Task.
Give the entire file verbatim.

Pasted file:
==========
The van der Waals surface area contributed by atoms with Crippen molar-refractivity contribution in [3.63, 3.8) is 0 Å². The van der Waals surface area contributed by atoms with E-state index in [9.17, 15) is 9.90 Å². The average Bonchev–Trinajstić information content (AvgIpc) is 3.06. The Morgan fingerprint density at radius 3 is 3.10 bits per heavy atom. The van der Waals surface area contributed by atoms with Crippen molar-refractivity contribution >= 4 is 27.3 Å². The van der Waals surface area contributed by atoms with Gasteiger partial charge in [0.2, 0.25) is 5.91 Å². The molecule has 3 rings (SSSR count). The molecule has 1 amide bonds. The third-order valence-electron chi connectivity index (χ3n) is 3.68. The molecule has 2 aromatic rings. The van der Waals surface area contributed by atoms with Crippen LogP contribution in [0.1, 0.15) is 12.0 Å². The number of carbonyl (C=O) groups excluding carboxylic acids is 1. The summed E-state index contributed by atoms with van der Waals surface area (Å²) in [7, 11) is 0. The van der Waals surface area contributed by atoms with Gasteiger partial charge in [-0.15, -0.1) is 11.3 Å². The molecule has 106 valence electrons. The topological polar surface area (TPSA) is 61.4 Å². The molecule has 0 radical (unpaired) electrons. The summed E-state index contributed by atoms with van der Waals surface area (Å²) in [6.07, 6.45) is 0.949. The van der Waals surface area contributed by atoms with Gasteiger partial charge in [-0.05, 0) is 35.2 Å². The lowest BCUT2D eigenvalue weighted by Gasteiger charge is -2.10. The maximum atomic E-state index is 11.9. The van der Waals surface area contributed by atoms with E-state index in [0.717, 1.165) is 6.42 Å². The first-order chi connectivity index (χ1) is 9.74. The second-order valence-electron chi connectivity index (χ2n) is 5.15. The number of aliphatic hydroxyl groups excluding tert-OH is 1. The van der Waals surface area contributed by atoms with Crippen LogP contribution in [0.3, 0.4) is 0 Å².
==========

The van der Waals surface area contributed by atoms with Crippen molar-refractivity contribution in [3.63, 3.8) is 0 Å². The van der Waals surface area contributed by atoms with E-state index in [9.17, 15) is 9.90 Å². The average Bonchev–Trinajstić information content (AvgIpc) is 3.06. The Morgan fingerprint density at radius 3 is 3.10 bits per heavy atom. The van der Waals surface area contributed by atoms with Crippen molar-refractivity contribution >= 4 is 27.3 Å². The van der Waals surface area contributed by atoms with Gasteiger partial charge in [0.2, 0.25) is 5.91 Å². The molecule has 3 rings (SSSR count). The molecule has 1 amide bonds. The third-order valence-electron chi connectivity index (χ3n) is 3.68. The molecule has 2 aromatic rings. The van der Waals surface area contributed by atoms with Crippen LogP contribution in [0.1, 0.15) is 12.0 Å². The number of carbonyl (C=O) groups excluding carboxylic acids is 1. The summed E-state index contributed by atoms with van der Waals surface area (Å²) in [7, 11) is 0. The van der Waals surface area contributed by atoms with Gasteiger partial charge in [-0.15, -0.1) is 11.3 Å². The molecule has 106 valence electrons. The topological polar surface area (TPSA) is 61.4 Å². The molecule has 0 radical (unpaired) electrons. The summed E-state index contributed by atoms with van der Waals surface area (Å²) in [6.07, 6.45) is 0.949. The van der Waals surface area contributed by atoms with Gasteiger partial charge in [-0.05, 0) is 35.2 Å². The lowest BCUT2D eigenvalue weighted by Gasteiger charge is -2.10. The maximum atomic E-state index is 11.9. The van der Waals surface area contributed by atoms with E-state index in [0.717, 1.165) is 6.42 Å². The first-order chi connectivity index (χ1) is 9.74. The second-order valence-electron chi connectivity index (χ2n) is 5.15. The number of aliphatic hydroxyl groups excluding tert-OH is 1. The van der Waals surface area contributed by atoms with Crippen LogP contribution in [0.3, 0.4) is 0 Å².